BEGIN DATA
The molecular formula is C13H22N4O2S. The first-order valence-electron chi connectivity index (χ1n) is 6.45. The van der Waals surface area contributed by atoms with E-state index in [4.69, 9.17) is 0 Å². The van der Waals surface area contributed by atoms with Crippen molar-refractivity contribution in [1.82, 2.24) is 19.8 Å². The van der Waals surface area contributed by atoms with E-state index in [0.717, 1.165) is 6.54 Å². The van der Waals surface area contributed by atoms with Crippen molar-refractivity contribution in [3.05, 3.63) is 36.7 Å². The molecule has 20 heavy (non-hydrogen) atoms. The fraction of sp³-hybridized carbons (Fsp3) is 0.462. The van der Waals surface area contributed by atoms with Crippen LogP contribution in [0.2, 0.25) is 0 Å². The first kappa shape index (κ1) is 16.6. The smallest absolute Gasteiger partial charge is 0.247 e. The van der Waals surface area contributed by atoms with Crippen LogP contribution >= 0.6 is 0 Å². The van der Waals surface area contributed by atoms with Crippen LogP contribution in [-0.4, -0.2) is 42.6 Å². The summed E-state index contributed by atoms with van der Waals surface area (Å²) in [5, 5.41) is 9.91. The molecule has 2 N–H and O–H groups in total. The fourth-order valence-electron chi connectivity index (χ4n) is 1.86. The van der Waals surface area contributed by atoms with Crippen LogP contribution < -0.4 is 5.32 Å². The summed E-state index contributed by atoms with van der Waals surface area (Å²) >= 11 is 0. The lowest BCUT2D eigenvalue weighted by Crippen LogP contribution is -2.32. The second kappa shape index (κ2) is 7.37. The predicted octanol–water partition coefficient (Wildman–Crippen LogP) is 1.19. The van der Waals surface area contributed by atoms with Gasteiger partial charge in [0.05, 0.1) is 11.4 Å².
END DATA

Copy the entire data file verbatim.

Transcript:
The molecular formula is C13H22N4O2S. The first-order valence-electron chi connectivity index (χ1n) is 6.45. The van der Waals surface area contributed by atoms with E-state index in [4.69, 9.17) is 0 Å². The van der Waals surface area contributed by atoms with Crippen molar-refractivity contribution in [1.82, 2.24) is 19.8 Å². The van der Waals surface area contributed by atoms with E-state index in [0.717, 1.165) is 6.54 Å². The van der Waals surface area contributed by atoms with Crippen molar-refractivity contribution in [3.05, 3.63) is 36.7 Å². The molecule has 20 heavy (non-hydrogen) atoms. The fraction of sp³-hybridized carbons (Fsp3) is 0.462. The van der Waals surface area contributed by atoms with Crippen LogP contribution in [0.2, 0.25) is 0 Å². The first kappa shape index (κ1) is 16.6. The smallest absolute Gasteiger partial charge is 0.247 e. The van der Waals surface area contributed by atoms with Crippen LogP contribution >= 0.6 is 0 Å². The van der Waals surface area contributed by atoms with Crippen LogP contribution in [-0.4, -0.2) is 42.6 Å². The summed E-state index contributed by atoms with van der Waals surface area (Å²) in [5, 5.41) is 9.91. The molecule has 2 N–H and O–H groups in total. The fourth-order valence-electron chi connectivity index (χ4n) is 1.86. The van der Waals surface area contributed by atoms with Crippen LogP contribution < -0.4 is 5.32 Å². The summed E-state index contributed by atoms with van der Waals surface area (Å²) >= 11 is 0. The lowest BCUT2D eigenvalue weighted by Crippen LogP contribution is -2.32. The second kappa shape index (κ2) is 7.37. The predicted octanol–water partition coefficient (Wildman–Crippen LogP) is 1.19. The van der Waals surface area contributed by atoms with Gasteiger partial charge in [0.05, 0.1) is 11.4 Å².